Parkinson's disease is a common neurodegenerative disorder that presents with nonmotor and motor symptoms. The nonmotor manifestations of Parkinson's disease often begin years before the motor symptoms. Autopsy studies, including both Parkinson's disease patients and matched controls, demonstrated that α-synuclein aggregates in Parkinson's disease patients can be found in both the substantia nigra and the enteric nervous system. Therefore, it has been hypothesized that the pathological process that leads eventually to Parkinson's disease might initially take place in the enteric nervous system years before the appearance of motor features. The gut microbiome plays essential roles in the development and maintenance of different body systems. Dysbiosis of the normal gut microbiome is thought to be associated with pathophysiologic changes not only in the gastrointestinal system itself but also in the enteric and central nervous systems. These changes are thought to ultimately cause loss of dopaminergic neurons via various mechanisms including the release of neurotoxins into the systemic circulation, decreased production of neuroprotective factors, and triggering inflammatory and autoimmune responses. In this review, we review the gut microbiome changes in Parkinson's disease and discuss the mechanisms by which gut microbiome dysbiosis may be a contributing factor to the pathophysiology of Parkinson's disease. © 2020 International Parkinson and Movement Disorder Society.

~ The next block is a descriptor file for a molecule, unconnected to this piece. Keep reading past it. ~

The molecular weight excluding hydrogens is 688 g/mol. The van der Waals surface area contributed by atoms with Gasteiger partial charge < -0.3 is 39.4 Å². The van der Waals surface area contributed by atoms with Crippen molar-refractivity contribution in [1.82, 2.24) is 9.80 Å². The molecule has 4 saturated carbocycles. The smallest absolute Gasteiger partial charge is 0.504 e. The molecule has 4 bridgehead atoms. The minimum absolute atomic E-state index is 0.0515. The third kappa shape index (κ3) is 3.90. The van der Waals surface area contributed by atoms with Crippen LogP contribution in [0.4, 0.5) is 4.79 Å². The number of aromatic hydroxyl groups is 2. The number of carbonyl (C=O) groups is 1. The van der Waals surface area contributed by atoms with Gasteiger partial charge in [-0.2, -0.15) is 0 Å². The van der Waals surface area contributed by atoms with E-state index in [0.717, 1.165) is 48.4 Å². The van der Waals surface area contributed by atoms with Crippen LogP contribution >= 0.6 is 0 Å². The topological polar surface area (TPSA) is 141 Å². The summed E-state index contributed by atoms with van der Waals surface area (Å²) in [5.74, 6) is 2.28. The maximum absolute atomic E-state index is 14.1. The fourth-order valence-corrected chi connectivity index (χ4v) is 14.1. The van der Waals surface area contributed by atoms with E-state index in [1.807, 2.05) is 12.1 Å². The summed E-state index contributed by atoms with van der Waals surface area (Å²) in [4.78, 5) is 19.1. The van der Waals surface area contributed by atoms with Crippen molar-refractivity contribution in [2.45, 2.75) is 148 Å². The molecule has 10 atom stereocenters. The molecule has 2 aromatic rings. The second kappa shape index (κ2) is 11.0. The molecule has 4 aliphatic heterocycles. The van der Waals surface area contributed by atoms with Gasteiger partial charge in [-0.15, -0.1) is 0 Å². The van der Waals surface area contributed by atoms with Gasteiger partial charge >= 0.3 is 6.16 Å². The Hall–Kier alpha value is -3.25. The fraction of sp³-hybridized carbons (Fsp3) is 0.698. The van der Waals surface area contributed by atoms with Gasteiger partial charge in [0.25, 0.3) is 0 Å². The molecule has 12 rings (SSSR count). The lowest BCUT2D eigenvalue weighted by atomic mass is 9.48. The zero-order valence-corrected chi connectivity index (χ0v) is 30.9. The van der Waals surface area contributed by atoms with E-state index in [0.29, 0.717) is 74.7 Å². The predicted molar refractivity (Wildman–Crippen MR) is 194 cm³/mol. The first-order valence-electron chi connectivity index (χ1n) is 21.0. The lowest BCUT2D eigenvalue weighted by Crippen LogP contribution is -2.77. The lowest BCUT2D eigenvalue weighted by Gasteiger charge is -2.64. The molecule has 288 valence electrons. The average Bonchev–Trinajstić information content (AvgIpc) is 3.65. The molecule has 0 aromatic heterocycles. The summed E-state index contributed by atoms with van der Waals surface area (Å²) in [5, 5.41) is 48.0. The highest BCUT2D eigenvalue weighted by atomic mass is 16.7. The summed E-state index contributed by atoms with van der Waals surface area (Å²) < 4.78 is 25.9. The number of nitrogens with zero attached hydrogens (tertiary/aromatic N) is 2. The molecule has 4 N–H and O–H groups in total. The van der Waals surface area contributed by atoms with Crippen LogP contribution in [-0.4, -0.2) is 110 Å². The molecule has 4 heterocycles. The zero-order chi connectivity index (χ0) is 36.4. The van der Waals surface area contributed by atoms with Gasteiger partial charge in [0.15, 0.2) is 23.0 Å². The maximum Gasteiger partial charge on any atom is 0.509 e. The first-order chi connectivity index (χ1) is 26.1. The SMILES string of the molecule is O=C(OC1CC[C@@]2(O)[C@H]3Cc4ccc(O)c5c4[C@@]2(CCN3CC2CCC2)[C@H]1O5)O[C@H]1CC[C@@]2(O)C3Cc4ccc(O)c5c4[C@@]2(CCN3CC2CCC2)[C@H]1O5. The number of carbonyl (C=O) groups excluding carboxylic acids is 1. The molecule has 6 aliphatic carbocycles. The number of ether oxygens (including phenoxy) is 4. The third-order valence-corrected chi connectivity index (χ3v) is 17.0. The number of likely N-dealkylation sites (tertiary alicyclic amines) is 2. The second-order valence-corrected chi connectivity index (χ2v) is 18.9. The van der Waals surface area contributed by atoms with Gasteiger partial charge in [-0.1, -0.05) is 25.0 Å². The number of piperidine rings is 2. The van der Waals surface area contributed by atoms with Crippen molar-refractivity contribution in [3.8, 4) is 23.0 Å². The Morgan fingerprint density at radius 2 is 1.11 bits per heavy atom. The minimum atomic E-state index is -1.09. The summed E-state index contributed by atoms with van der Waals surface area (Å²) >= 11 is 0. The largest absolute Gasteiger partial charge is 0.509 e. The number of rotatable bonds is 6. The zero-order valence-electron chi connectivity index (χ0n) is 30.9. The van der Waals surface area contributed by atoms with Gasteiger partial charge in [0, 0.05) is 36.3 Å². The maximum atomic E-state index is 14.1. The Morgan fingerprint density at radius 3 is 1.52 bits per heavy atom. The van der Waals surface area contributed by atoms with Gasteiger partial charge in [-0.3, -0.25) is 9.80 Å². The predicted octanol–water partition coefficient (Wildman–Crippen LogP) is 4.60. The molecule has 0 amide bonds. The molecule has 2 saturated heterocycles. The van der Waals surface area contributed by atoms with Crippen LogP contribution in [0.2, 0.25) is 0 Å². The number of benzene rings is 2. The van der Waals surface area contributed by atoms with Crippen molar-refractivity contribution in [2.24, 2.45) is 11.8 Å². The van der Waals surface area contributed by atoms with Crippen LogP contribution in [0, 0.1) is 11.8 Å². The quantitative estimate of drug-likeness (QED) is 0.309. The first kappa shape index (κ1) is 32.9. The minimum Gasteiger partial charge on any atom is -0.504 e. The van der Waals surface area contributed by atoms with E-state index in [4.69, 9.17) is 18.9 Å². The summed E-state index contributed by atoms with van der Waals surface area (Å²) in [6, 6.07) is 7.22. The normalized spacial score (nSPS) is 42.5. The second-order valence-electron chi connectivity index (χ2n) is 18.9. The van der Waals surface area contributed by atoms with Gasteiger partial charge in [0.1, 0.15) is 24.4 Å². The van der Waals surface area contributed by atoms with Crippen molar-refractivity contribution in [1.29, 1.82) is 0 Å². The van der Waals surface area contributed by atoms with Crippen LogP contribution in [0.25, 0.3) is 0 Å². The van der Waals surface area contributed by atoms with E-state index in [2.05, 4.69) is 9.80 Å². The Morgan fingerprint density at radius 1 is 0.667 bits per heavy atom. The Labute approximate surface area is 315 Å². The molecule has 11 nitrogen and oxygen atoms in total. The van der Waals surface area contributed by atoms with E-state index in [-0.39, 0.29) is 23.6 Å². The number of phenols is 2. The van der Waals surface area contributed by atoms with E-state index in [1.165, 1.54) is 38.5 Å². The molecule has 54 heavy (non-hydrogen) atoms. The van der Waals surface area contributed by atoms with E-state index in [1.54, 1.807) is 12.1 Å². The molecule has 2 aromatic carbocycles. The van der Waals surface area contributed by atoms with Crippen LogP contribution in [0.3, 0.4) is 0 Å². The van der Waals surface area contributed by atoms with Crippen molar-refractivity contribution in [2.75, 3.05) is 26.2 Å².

Keywords: GM; PD; Parkinson's disease; gut microbiome; neuroinflammation; α-synuclein; α-synucleinopathy.
© 2020 International Parkinson and Movement Disorder Society.